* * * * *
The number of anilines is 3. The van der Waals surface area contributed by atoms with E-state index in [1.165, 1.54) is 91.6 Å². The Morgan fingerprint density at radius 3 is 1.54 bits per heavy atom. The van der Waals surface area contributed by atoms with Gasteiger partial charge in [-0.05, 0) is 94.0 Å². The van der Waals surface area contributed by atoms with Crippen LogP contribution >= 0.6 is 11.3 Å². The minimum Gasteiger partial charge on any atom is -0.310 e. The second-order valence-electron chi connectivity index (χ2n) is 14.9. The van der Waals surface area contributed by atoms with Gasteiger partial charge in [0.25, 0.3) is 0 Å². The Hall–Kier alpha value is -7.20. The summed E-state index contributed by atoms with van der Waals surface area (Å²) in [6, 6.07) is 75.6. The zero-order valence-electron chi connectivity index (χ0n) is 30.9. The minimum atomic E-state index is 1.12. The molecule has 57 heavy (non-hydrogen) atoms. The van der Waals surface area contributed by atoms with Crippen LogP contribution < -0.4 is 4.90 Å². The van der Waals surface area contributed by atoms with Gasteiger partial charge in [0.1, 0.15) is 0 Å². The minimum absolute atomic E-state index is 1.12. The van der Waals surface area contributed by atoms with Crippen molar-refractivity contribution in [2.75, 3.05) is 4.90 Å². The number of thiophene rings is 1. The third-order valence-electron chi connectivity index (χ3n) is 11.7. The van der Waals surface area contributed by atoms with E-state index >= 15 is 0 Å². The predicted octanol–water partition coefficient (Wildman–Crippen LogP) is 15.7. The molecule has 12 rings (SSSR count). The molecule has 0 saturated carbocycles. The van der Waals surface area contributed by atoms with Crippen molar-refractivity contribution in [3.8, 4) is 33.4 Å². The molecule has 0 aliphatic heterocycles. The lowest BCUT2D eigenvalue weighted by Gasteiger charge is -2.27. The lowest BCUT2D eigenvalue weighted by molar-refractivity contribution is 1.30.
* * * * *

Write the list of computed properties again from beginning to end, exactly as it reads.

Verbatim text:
The number of anilines is 3. The van der Waals surface area contributed by atoms with E-state index in [1.165, 1.54) is 91.6 Å². The Morgan fingerprint density at radius 3 is 1.54 bits per heavy atom. The van der Waals surface area contributed by atoms with Gasteiger partial charge in [-0.05, 0) is 94.0 Å². The van der Waals surface area contributed by atoms with Crippen LogP contribution >= 0.6 is 11.3 Å². The minimum Gasteiger partial charge on any atom is -0.310 e. The second-order valence-electron chi connectivity index (χ2n) is 14.9. The van der Waals surface area contributed by atoms with Gasteiger partial charge in [0.25, 0.3) is 0 Å². The Hall–Kier alpha value is -7.20. The summed E-state index contributed by atoms with van der Waals surface area (Å²) in [6, 6.07) is 75.6. The zero-order valence-electron chi connectivity index (χ0n) is 30.9. The minimum atomic E-state index is 1.12. The molecule has 57 heavy (non-hydrogen) atoms. The van der Waals surface area contributed by atoms with Crippen LogP contribution < -0.4 is 4.90 Å². The van der Waals surface area contributed by atoms with Gasteiger partial charge in [0.1, 0.15) is 0 Å². The minimum absolute atomic E-state index is 1.12. The van der Waals surface area contributed by atoms with Crippen molar-refractivity contribution in [2.75, 3.05) is 4.90 Å². The number of thiophene rings is 1. The third-order valence-electron chi connectivity index (χ3n) is 11.7. The van der Waals surface area contributed by atoms with E-state index >= 15 is 0 Å². The predicted octanol–water partition coefficient (Wildman–Crippen LogP) is 15.7. The molecule has 12 rings (SSSR count). The molecule has 0 saturated carbocycles. The van der Waals surface area contributed by atoms with Crippen molar-refractivity contribution in [3.8, 4) is 33.4 Å². The molecule has 0 aliphatic heterocycles. The lowest BCUT2D eigenvalue weighted by Gasteiger charge is -2.27. The lowest BCUT2D eigenvalue weighted by molar-refractivity contribution is 1.30.